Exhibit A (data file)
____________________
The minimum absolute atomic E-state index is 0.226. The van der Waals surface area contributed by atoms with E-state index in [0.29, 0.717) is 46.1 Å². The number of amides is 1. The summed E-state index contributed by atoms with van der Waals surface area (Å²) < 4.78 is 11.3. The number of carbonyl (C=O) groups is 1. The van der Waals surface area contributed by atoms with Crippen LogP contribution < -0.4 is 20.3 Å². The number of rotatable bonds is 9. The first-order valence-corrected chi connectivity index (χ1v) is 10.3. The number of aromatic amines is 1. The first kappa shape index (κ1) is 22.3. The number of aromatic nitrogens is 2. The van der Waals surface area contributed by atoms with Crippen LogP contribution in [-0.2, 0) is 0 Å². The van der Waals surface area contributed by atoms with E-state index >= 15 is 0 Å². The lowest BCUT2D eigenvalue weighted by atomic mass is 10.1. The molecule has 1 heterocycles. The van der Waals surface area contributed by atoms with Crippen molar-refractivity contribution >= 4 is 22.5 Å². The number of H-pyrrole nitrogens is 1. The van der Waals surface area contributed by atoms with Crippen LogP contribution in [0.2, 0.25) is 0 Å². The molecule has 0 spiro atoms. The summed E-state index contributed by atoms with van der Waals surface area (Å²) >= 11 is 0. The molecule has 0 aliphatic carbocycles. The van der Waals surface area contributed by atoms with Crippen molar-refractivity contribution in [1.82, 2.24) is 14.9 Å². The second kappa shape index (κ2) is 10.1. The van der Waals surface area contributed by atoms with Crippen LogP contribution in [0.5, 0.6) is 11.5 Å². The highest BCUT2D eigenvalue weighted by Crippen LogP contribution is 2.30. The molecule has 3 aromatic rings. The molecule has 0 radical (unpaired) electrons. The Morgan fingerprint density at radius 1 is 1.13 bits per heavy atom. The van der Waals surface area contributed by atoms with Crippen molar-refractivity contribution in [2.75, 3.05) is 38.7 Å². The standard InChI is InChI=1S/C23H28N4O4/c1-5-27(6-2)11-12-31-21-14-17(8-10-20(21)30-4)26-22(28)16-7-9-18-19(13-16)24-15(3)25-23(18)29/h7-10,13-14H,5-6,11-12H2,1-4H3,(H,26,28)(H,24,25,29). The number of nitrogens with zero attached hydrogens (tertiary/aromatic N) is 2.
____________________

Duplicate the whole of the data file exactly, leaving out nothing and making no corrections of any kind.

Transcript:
The minimum absolute atomic E-state index is 0.226. The van der Waals surface area contributed by atoms with E-state index in [0.29, 0.717) is 46.1 Å². The number of amides is 1. The summed E-state index contributed by atoms with van der Waals surface area (Å²) < 4.78 is 11.3. The number of carbonyl (C=O) groups is 1. The van der Waals surface area contributed by atoms with Crippen LogP contribution < -0.4 is 20.3 Å². The number of rotatable bonds is 9. The first-order valence-corrected chi connectivity index (χ1v) is 10.3. The number of aromatic amines is 1. The first kappa shape index (κ1) is 22.3. The number of aromatic nitrogens is 2. The van der Waals surface area contributed by atoms with Crippen LogP contribution in [-0.2, 0) is 0 Å². The van der Waals surface area contributed by atoms with E-state index >= 15 is 0 Å². The lowest BCUT2D eigenvalue weighted by atomic mass is 10.1. The molecule has 1 heterocycles. The van der Waals surface area contributed by atoms with Crippen molar-refractivity contribution >= 4 is 22.5 Å². The number of H-pyrrole nitrogens is 1. The van der Waals surface area contributed by atoms with Crippen LogP contribution in [0.2, 0.25) is 0 Å². The molecule has 0 spiro atoms. The summed E-state index contributed by atoms with van der Waals surface area (Å²) >= 11 is 0. The molecule has 0 aliphatic carbocycles. The van der Waals surface area contributed by atoms with Crippen molar-refractivity contribution in [1.82, 2.24) is 14.9 Å². The second kappa shape index (κ2) is 10.1. The van der Waals surface area contributed by atoms with Crippen LogP contribution in [0.5, 0.6) is 11.5 Å². The highest BCUT2D eigenvalue weighted by Crippen LogP contribution is 2.30. The molecule has 3 aromatic rings. The molecule has 0 radical (unpaired) electrons. The Morgan fingerprint density at radius 1 is 1.13 bits per heavy atom. The van der Waals surface area contributed by atoms with Crippen molar-refractivity contribution in [2.75, 3.05) is 38.7 Å². The standard InChI is InChI=1S/C23H28N4O4/c1-5-27(6-2)11-12-31-21-14-17(8-10-20(21)30-4)26-22(28)16-7-9-18-19(13-16)24-15(3)25-23(18)29/h7-10,13-14H,5-6,11-12H2,1-4H3,(H,26,28)(H,24,25,29). The number of nitrogens with zero attached hydrogens (tertiary/aromatic N) is 2.